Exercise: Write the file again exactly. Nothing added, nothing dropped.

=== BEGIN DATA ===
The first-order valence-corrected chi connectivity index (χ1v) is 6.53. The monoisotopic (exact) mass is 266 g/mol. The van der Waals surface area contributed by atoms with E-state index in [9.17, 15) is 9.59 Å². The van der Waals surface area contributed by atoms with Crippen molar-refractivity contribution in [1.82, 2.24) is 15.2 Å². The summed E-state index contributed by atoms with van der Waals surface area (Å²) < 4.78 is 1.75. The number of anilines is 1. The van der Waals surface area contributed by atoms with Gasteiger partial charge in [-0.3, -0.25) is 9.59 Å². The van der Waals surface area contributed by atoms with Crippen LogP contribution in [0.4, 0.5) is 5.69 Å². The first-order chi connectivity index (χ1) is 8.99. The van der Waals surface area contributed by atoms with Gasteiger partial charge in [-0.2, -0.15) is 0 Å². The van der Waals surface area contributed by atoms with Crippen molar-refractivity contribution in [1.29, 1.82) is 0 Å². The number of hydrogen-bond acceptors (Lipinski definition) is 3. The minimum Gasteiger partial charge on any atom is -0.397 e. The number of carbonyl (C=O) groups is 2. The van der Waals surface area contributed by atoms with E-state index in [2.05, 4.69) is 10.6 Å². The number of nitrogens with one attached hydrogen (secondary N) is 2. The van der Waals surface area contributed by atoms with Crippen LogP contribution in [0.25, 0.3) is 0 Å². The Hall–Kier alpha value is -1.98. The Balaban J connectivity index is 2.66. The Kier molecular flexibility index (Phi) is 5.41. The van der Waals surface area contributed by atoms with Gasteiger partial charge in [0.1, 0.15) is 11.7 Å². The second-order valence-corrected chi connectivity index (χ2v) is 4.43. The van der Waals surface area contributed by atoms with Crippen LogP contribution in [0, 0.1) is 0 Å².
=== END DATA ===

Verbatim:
The first-order valence-corrected chi connectivity index (χ1v) is 6.53. The monoisotopic (exact) mass is 266 g/mol. The van der Waals surface area contributed by atoms with E-state index in [9.17, 15) is 9.59 Å². The van der Waals surface area contributed by atoms with Crippen molar-refractivity contribution in [1.82, 2.24) is 15.2 Å². The summed E-state index contributed by atoms with van der Waals surface area (Å²) < 4.78 is 1.75. The number of anilines is 1. The van der Waals surface area contributed by atoms with Gasteiger partial charge in [-0.3, -0.25) is 9.59 Å². The van der Waals surface area contributed by atoms with Crippen LogP contribution in [0.4, 0.5) is 5.69 Å². The first-order chi connectivity index (χ1) is 8.99. The van der Waals surface area contributed by atoms with Gasteiger partial charge in [-0.2, -0.15) is 0 Å². The van der Waals surface area contributed by atoms with Crippen molar-refractivity contribution in [1.29, 1.82) is 0 Å². The number of hydrogen-bond acceptors (Lipinski definition) is 3. The minimum Gasteiger partial charge on any atom is -0.397 e. The number of carbonyl (C=O) groups is 2. The van der Waals surface area contributed by atoms with E-state index in [2.05, 4.69) is 10.6 Å². The number of nitrogens with one attached hydrogen (secondary N) is 2. The van der Waals surface area contributed by atoms with Crippen LogP contribution in [0.25, 0.3) is 0 Å². The Hall–Kier alpha value is -1.98. The Balaban J connectivity index is 2.66. The Kier molecular flexibility index (Phi) is 5.41. The van der Waals surface area contributed by atoms with Gasteiger partial charge in [0.1, 0.15) is 11.7 Å². The second-order valence-corrected chi connectivity index (χ2v) is 4.43. The van der Waals surface area contributed by atoms with Crippen LogP contribution in [0, 0.1) is 0 Å².